[ men-ding ]
/ ˈmɛn dɪŋ /


the act of a person or thing that mends.
articles, especially clothes, to be mended: Grandmother always kept her mending in this wicker basket.

Origin of mending

Middle English word dating back to 1250–1300; see origin at mend, -ing1

Definition for mending (2 of 2)

[ mend ]
/ mɛnd /

verb (used with object)

verb (used without object)


the act of mending; repair or improvement.
a mended place.

Origin of mend

1150–1200; Middle English menden, aphetic variant of amend


1 fix, restore, retouch. Mend, darn, patch mean to repair something and thus renew its usefulness. Mend is a general expression that emphasizes the idea of making whole something damaged: to mend a broken dish, a tear in an apron. Darn and patch are more specific, referring particularly to repairing holes or tears. To darn is to repair by means of stitches interwoven with one another: to darn stockings. To patch is to cover a hole or tear, usually with a piece or pieces of similar material and to secure the edges of these; it implies a more temporary or makeshift repair than the others: to patch the knees of trousers, a rubber tire.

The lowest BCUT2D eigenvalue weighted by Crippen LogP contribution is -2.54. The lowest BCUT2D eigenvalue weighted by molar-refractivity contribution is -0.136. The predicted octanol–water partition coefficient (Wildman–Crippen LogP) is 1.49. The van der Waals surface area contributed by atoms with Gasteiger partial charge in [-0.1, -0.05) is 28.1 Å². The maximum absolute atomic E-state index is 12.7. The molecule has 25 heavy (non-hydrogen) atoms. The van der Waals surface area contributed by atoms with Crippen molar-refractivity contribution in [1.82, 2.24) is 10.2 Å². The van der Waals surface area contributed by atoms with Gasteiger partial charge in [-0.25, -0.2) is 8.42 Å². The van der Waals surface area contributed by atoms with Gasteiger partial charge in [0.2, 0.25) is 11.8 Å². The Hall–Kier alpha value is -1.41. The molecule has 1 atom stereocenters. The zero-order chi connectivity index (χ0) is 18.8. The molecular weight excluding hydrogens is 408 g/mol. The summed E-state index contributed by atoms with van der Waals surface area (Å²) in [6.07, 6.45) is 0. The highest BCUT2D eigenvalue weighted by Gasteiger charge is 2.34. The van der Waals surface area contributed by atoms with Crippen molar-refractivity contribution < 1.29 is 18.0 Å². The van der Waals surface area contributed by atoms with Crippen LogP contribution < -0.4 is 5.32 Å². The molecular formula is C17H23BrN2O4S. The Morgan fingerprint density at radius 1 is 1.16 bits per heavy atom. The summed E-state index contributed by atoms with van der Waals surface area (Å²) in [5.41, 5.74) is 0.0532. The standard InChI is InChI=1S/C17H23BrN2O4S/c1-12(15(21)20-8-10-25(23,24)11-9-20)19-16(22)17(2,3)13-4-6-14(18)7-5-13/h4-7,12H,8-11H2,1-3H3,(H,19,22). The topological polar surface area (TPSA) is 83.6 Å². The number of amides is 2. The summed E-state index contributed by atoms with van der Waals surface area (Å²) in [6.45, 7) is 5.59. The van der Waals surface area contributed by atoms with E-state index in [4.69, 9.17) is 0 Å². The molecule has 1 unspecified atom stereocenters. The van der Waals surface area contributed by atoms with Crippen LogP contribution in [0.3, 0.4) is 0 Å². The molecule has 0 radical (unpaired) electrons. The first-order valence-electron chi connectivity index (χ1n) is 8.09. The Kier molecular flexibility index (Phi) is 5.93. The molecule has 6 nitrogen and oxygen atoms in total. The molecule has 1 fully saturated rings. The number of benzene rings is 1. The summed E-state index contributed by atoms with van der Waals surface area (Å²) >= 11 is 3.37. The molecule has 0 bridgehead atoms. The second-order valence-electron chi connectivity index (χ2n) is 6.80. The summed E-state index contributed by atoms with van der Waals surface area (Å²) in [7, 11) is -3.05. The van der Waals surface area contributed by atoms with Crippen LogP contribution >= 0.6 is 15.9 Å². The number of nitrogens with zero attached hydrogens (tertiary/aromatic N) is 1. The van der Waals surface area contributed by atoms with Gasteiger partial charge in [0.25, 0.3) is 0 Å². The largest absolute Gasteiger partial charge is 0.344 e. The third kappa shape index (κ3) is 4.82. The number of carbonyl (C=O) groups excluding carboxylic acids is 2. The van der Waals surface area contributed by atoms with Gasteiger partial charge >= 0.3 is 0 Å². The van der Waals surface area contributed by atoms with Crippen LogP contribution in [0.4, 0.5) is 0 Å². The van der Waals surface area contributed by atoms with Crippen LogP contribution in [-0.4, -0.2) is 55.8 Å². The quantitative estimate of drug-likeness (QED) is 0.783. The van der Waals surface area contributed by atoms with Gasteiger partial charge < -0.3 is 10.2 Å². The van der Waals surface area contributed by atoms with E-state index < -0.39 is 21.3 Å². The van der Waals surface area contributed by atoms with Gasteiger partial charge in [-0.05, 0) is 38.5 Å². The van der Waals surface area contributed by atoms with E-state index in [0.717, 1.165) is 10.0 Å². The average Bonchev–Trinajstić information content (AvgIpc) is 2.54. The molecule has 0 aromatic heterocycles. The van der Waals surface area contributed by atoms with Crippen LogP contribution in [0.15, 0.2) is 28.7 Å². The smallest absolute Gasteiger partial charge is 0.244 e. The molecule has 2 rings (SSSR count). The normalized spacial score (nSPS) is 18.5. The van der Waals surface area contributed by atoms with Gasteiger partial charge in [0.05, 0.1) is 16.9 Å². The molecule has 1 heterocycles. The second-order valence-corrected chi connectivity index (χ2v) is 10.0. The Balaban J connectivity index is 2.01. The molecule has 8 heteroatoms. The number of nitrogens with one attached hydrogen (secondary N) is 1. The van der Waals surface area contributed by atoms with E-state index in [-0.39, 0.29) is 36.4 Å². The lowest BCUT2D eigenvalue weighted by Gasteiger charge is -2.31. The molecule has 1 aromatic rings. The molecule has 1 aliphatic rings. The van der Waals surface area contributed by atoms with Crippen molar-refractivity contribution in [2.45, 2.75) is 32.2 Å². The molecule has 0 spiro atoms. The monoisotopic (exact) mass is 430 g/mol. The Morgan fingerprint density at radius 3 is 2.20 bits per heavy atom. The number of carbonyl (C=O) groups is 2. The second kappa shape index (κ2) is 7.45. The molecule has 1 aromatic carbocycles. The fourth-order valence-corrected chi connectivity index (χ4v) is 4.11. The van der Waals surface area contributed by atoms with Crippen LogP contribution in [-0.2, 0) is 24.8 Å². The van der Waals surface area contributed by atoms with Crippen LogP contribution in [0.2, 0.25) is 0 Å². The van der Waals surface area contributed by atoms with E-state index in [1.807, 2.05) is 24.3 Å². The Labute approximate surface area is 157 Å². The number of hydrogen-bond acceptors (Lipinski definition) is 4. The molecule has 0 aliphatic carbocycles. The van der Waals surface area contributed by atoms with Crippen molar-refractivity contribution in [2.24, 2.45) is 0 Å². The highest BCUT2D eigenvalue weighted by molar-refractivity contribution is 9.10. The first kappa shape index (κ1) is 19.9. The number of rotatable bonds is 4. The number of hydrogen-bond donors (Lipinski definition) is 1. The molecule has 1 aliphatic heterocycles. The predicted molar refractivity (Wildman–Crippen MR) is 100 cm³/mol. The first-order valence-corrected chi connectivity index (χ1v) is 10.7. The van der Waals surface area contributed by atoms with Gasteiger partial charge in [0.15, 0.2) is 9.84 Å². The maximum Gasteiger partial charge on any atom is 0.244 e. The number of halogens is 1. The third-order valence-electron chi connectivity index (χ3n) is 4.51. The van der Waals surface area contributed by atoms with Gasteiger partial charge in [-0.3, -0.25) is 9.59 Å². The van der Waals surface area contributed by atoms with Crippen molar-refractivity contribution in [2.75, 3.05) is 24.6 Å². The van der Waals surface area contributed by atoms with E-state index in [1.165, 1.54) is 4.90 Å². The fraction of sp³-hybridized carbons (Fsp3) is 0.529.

2 rectify, amend, emend.
3 ameliorate, meliorate.
4 heal, recover, amend.

OTHER WORDS FROM mend Unabridged Based on the Random House Unabridged Dictionary, © Random House, Inc. 2020

Examples from the Web for mending

British Dictionary definitions for mending (1 of 2)

/ (ˈmɛndɪŋ) /


something to be mended, esp clothes

British Dictionary definitions for mending (2 of 2)

/ (mɛnd) /



Derived forms of mend

mendable, adjectivemender, noun

Word Origin for mend

C12: shortened from amend
Collins English Dictionary - Complete & Unabridged 2012 Digital Edition © William Collins Sons & Co. Ltd. 1979, 1986 © HarperCollins Publishers 1998, 2000, 2003, 2005, 2006, 2007, 2009, 2012

Idioms and Phrases with mending


The American Heritage® Idioms Dictionary Copyright © 2002, 2001, 1995 by Houghton Mifflin Harcourt Publishing Company. Published by Houghton Mifflin Harcourt Publishing Company.